Tuesday, March 6, 2018

Productivity Tracking

I read a story today of how John Carmack, author of Quake, was a super productive guy. He had a clever way of measuring his productivity by playing music in the background when he was working and then pausing it when he wasn't. This included pausing his music when he went to the bathroom. At the end of the day he could figure out how productive he was by how far along his playlist he was.

Productivity is important for all of us, and possibly the most important metric. I suppose for salaried workers, who aren't necessarily directly incentivised to be productive (some people delaying working to their potential because they would just get another task if the finished sooner, they didn't feel like they would gain for being productive so they didn't care and did just enough to not get fired), there's probably not a huge incentive to track time being productive. But for an indie hacker working on his own projects (like myself currently), this is really really important. If I click over to YouTube or Facebook and spend all my time there, then I get nothing done and there is noone else to pull me forward.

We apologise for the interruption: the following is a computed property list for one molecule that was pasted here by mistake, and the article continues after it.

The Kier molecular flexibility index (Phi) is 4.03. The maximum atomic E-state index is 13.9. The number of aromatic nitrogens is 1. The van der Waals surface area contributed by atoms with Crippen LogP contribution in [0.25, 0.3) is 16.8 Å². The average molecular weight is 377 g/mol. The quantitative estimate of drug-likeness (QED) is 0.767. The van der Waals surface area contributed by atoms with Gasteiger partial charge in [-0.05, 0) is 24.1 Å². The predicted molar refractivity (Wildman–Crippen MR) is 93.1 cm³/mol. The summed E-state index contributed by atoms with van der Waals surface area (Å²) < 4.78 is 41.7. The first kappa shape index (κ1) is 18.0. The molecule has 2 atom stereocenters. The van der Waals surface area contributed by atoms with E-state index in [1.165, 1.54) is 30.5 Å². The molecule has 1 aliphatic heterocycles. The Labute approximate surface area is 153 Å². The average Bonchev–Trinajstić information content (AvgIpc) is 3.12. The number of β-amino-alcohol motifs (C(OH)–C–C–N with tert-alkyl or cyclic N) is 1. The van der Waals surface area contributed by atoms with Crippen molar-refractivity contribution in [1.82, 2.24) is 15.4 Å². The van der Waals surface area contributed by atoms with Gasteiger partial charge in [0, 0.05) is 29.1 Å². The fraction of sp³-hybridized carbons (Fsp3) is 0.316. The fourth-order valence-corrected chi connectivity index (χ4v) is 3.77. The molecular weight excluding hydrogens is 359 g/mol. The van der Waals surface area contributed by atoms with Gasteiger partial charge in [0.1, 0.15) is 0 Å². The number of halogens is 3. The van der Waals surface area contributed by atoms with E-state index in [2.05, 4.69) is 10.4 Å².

I'll add in a reminder that Four Hour Work Week gives a warning about "being busy" being a form of procrastination. Avoiding the important (which are probably the hard things) that need to be done like getting  on the phone with people. But there are times where you need to put fingers to keyboard and just grind and get things done.

Just like you would track your expenses if you wanted to fix your finances, or track your food and exercise if you wanted to get healthier, you should track your productivity. I still do the first two and have been for quite some time. Okay, I'm inspired now to give productivity tracking a shot.